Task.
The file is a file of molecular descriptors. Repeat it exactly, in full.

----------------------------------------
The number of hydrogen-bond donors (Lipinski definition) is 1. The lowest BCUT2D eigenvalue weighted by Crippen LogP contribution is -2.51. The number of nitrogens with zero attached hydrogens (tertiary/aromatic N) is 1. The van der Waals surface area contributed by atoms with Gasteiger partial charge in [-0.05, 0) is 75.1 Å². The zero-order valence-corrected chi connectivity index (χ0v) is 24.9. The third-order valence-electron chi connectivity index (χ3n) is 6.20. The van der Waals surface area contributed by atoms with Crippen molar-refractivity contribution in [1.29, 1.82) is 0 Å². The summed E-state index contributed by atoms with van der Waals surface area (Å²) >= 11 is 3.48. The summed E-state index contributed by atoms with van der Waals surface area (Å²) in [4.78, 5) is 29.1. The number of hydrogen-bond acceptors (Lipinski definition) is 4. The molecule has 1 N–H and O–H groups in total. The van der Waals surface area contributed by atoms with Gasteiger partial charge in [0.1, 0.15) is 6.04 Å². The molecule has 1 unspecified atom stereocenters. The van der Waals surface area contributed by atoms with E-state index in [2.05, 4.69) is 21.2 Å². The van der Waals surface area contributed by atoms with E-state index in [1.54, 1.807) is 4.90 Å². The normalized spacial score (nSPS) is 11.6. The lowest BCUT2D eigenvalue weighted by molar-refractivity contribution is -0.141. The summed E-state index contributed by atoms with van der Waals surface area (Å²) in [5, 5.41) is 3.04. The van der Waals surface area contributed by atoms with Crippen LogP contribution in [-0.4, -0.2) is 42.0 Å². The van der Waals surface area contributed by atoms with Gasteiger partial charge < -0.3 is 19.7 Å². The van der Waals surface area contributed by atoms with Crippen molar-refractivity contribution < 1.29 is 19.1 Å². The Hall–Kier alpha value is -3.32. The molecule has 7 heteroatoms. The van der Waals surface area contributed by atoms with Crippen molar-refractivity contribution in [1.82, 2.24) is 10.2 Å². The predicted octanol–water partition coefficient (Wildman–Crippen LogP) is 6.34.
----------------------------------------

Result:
The number of hydrogen-bond donors (Lipinski definition) is 1. The lowest BCUT2D eigenvalue weighted by Crippen LogP contribution is -2.51. The number of nitrogens with zero attached hydrogens (tertiary/aromatic N) is 1. The van der Waals surface area contributed by atoms with Gasteiger partial charge in [-0.05, 0) is 75.1 Å². The zero-order valence-corrected chi connectivity index (χ0v) is 24.9. The third-order valence-electron chi connectivity index (χ3n) is 6.20. The van der Waals surface area contributed by atoms with Crippen molar-refractivity contribution in [1.29, 1.82) is 0 Å². The summed E-state index contributed by atoms with van der Waals surface area (Å²) >= 11 is 3.48. The summed E-state index contributed by atoms with van der Waals surface area (Å²) in [4.78, 5) is 29.1. The number of hydrogen-bond acceptors (Lipinski definition) is 4. The molecule has 1 N–H and O–H groups in total. The van der Waals surface area contributed by atoms with Gasteiger partial charge in [0.1, 0.15) is 6.04 Å². The molecule has 1 unspecified atom stereocenters. The van der Waals surface area contributed by atoms with E-state index in [2.05, 4.69) is 21.2 Å². The van der Waals surface area contributed by atoms with E-state index in [1.54, 1.807) is 4.90 Å². The normalized spacial score (nSPS) is 11.6. The lowest BCUT2D eigenvalue weighted by molar-refractivity contribution is -0.141. The summed E-state index contributed by atoms with van der Waals surface area (Å²) in [5, 5.41) is 3.04. The van der Waals surface area contributed by atoms with Crippen LogP contribution in [-0.4, -0.2) is 42.0 Å². The van der Waals surface area contributed by atoms with Gasteiger partial charge < -0.3 is 19.7 Å². The van der Waals surface area contributed by atoms with Crippen molar-refractivity contribution < 1.29 is 19.1 Å². The Hall–Kier alpha value is -3.32. The molecule has 7 heteroatoms. The van der Waals surface area contributed by atoms with Crippen molar-refractivity contribution in [1.82, 2.24) is 10.2 Å². The predicted octanol–water partition coefficient (Wildman–Crippen LogP) is 6.34.